Key Canadian Documentaries

Key Canadian Documentaries is a 4-DVD package which features four social issue documentaries dedicated to specific regional, community and cultural concerns: Moose Jaw (There's a Future in Our Past) by Rick Hancox, Hookers on Davie by Janis Cole and Holly Dale, In the Gutter and Other Good Places by Cristine Richey and The Inquiry Film by Jesse Nishihata. These films were chosen for their capacity to raise issues and questions relevant in a variety of educational settings and across disciplines in the humanities and social sciences.

Selected Experimental Works for Educational Environments

Selected Experimental Works for Educational Environments has been conceived of in direct response to a growing need, expressed by our educational colleagues, for "ready-made, course specific" DVD compilations and study guides at affordable rates for library purchase.

Fem Crit

is a collection of works made by women and dedicated to feminist subject matter. The works explore the complexities of identity and womanhood, addressing often-difficult issues such as domestic violence, body image and poverty, and locating the intersections where language, race, class and gender collide.

Queers on the Verge

brings together challenging and innovative film and video works that explore lesbian/gay/trans culture by both Queer pioneers and emerging makers. It covers a broad range of subject matter including gender and sexual identity, social dynamics, coming out, the impact of AIDS, and Queer youth culture.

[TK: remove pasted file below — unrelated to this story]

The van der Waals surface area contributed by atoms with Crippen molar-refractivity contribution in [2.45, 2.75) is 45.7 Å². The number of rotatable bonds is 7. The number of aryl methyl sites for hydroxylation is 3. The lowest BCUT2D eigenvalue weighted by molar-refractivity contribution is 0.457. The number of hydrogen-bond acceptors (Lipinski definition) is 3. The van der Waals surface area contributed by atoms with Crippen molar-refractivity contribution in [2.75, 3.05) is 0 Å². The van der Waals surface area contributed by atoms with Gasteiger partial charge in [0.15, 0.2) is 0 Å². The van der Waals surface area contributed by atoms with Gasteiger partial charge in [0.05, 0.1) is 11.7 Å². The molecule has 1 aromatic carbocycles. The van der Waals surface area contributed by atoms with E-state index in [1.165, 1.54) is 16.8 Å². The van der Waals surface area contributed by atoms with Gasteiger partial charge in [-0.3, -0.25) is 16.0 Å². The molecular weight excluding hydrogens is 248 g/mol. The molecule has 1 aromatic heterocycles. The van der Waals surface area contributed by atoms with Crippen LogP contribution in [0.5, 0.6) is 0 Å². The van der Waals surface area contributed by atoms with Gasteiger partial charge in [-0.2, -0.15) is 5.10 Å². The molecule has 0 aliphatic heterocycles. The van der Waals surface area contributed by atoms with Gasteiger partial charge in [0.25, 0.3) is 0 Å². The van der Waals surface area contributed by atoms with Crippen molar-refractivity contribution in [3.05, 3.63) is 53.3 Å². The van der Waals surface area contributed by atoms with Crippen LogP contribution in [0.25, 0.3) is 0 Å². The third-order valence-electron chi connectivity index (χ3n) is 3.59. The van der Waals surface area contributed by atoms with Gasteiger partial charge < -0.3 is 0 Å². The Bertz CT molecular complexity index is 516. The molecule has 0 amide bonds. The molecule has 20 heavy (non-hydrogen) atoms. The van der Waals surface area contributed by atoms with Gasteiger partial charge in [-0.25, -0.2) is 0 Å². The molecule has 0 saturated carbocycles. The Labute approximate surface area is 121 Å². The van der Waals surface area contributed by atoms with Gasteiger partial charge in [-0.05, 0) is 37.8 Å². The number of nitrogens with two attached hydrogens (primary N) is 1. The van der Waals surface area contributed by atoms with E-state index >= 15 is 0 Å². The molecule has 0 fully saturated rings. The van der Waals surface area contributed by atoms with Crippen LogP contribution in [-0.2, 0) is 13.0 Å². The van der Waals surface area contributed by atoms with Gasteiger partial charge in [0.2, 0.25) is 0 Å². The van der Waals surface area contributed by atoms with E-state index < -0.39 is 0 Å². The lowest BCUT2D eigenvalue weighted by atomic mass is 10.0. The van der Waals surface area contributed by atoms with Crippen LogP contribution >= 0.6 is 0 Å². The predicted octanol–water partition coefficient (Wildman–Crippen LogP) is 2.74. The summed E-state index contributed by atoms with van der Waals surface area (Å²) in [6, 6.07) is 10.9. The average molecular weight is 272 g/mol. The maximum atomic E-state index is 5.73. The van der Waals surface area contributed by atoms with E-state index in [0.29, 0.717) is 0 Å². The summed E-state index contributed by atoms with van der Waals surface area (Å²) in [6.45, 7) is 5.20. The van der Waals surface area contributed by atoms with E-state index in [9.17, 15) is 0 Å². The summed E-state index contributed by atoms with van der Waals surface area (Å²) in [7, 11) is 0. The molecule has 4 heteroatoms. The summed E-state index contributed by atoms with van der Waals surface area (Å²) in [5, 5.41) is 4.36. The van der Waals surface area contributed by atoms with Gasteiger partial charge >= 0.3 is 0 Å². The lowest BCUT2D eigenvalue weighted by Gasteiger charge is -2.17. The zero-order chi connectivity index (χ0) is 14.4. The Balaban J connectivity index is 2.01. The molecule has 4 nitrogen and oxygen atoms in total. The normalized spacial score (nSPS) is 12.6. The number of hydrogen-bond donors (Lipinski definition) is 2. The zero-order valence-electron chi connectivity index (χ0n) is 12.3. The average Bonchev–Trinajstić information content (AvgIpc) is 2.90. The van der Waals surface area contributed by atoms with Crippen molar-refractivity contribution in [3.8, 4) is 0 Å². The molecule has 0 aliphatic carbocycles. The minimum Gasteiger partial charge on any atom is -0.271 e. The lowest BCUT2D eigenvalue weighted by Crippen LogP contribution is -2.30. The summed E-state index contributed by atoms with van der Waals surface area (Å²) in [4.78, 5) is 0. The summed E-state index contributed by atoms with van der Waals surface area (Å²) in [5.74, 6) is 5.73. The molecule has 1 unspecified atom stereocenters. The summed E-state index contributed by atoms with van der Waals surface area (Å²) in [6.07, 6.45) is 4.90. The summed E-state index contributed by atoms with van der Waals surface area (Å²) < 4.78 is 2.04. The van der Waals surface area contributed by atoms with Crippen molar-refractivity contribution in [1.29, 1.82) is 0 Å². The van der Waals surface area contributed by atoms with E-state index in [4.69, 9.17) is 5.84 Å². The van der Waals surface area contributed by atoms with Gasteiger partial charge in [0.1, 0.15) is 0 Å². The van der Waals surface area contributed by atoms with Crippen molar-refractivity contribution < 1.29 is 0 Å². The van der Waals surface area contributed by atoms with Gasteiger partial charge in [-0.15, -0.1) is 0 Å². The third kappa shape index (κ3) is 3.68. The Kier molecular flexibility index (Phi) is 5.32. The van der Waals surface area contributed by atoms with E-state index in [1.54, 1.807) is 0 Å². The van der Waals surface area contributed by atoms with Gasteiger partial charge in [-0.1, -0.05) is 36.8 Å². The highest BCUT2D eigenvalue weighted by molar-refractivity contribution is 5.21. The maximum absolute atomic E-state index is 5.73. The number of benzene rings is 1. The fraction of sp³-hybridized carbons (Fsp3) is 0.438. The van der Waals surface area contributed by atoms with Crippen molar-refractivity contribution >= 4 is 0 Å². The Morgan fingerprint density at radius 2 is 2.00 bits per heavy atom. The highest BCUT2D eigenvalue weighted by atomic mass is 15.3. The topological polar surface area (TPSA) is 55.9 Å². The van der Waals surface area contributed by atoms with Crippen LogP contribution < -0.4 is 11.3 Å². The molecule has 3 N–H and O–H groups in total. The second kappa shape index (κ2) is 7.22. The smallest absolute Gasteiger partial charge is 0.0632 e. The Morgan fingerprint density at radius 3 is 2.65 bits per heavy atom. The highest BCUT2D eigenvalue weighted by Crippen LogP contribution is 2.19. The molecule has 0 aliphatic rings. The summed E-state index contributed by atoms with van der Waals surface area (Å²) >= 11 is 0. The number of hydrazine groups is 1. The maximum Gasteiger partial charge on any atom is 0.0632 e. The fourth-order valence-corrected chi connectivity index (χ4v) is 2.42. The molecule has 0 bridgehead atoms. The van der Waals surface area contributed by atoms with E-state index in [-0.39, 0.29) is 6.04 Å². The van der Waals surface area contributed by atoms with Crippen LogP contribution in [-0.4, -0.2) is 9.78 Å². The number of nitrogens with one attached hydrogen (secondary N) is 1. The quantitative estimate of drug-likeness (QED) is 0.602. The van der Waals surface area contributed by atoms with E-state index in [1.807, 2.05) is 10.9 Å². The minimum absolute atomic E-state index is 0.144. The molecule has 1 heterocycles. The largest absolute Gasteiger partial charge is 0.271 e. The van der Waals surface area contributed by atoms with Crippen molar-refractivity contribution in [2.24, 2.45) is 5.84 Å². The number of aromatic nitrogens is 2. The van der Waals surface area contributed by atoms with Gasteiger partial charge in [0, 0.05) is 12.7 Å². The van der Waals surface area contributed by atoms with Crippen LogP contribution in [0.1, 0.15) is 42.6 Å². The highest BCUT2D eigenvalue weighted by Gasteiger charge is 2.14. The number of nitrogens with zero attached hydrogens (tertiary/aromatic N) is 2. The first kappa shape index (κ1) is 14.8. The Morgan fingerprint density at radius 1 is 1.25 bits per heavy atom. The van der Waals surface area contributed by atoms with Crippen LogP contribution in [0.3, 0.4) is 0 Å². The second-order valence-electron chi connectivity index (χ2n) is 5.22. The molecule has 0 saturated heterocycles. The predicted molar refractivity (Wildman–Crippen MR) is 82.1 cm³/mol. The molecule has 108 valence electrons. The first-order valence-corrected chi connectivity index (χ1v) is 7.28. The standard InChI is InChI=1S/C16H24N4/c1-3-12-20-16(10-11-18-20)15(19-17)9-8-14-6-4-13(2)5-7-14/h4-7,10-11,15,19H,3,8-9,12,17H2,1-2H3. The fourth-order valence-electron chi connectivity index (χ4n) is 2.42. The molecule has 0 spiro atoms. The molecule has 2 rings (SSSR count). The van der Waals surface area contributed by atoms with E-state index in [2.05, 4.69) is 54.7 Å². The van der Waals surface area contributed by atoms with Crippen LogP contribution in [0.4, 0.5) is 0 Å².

Super Super 8

includes works by both emerging makers and lifelong Super 8 devotees and provides a glimpse into the form, aesthetics and politics of this popular but often overlooked gauge. Introduced as a home-movie format almost 40 years ago, Super 8 film remains a vital and accessible medium for filmmakers worldwide.

Made by Hand

showcases recent works that use a range of handmade and artisanal techniques, including photograms, hand-processing, cameraless animation and collage. In response to an increasingly digital world, there has been an explosion in the number of "handmade" films- those created by working directly with the material of film.

This project was generously funded by The Canada Council's Dissemination Project Grants Program. Selected Experimental Works for Educational Environments is part of an essential process of rejuvenation for Canadian films; the compilations will both engage educational audiences as well as generate renewed interest in the CFMDC's notable collection.

Winter Kept Us Warm

Winter Kept Us Warm, English Canada's first gay feature. The story of a campus friendship between two young men that grows into something more, the release of this film played to festival acclaim around the world in 1965. "Winter... still looks good today. It is sad but strong, rough edged but movingly tender and honest. To see it is to rediscover not only an unjustly neglected Canadian film, but also a poignant moment in gay history- an image from those winters in Toronto that we must never forget" (Tom Waugh, The Body Politic).

The CFMDC gratefully acknowledges the financial support of The Canada Council for the Arts, Ontario Arts Council, Toronto Arts Council, The AV Trust, Heritage Canada and the continued support of it's membership.